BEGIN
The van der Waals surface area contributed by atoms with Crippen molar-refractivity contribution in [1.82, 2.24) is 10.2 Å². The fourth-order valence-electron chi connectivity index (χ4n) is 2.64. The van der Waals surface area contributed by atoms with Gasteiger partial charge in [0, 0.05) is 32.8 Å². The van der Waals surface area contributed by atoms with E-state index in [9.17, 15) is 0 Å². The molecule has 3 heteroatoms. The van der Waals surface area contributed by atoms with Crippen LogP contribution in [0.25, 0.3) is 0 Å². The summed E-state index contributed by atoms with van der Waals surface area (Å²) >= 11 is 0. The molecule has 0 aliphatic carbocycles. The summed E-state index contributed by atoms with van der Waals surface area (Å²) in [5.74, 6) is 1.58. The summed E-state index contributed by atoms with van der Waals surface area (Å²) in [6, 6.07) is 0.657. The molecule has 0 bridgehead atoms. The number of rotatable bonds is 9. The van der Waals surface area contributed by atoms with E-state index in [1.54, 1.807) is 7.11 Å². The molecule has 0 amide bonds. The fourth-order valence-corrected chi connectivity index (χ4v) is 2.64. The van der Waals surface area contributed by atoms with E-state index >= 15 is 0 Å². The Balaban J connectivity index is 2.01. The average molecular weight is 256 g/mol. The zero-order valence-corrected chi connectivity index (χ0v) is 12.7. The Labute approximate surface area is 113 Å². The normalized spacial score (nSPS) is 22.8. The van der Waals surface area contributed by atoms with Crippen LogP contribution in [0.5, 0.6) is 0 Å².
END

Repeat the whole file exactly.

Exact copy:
The van der Waals surface area contributed by atoms with Crippen molar-refractivity contribution in [1.82, 2.24) is 10.2 Å². The fourth-order valence-electron chi connectivity index (χ4n) is 2.64. The van der Waals surface area contributed by atoms with Gasteiger partial charge in [0, 0.05) is 32.8 Å². The van der Waals surface area contributed by atoms with E-state index in [9.17, 15) is 0 Å². The molecule has 3 heteroatoms. The van der Waals surface area contributed by atoms with Crippen LogP contribution in [0.25, 0.3) is 0 Å². The summed E-state index contributed by atoms with van der Waals surface area (Å²) >= 11 is 0. The molecule has 0 aliphatic carbocycles. The summed E-state index contributed by atoms with van der Waals surface area (Å²) in [5.74, 6) is 1.58. The summed E-state index contributed by atoms with van der Waals surface area (Å²) in [6, 6.07) is 0.657. The molecule has 0 bridgehead atoms. The number of rotatable bonds is 9. The van der Waals surface area contributed by atoms with E-state index in [1.54, 1.807) is 7.11 Å². The molecule has 0 amide bonds. The fourth-order valence-corrected chi connectivity index (χ4v) is 2.64. The van der Waals surface area contributed by atoms with E-state index >= 15 is 0 Å². The Balaban J connectivity index is 2.01. The average molecular weight is 256 g/mol. The zero-order valence-corrected chi connectivity index (χ0v) is 12.7. The Labute approximate surface area is 113 Å². The normalized spacial score (nSPS) is 22.8. The van der Waals surface area contributed by atoms with Crippen LogP contribution in [0.5, 0.6) is 0 Å².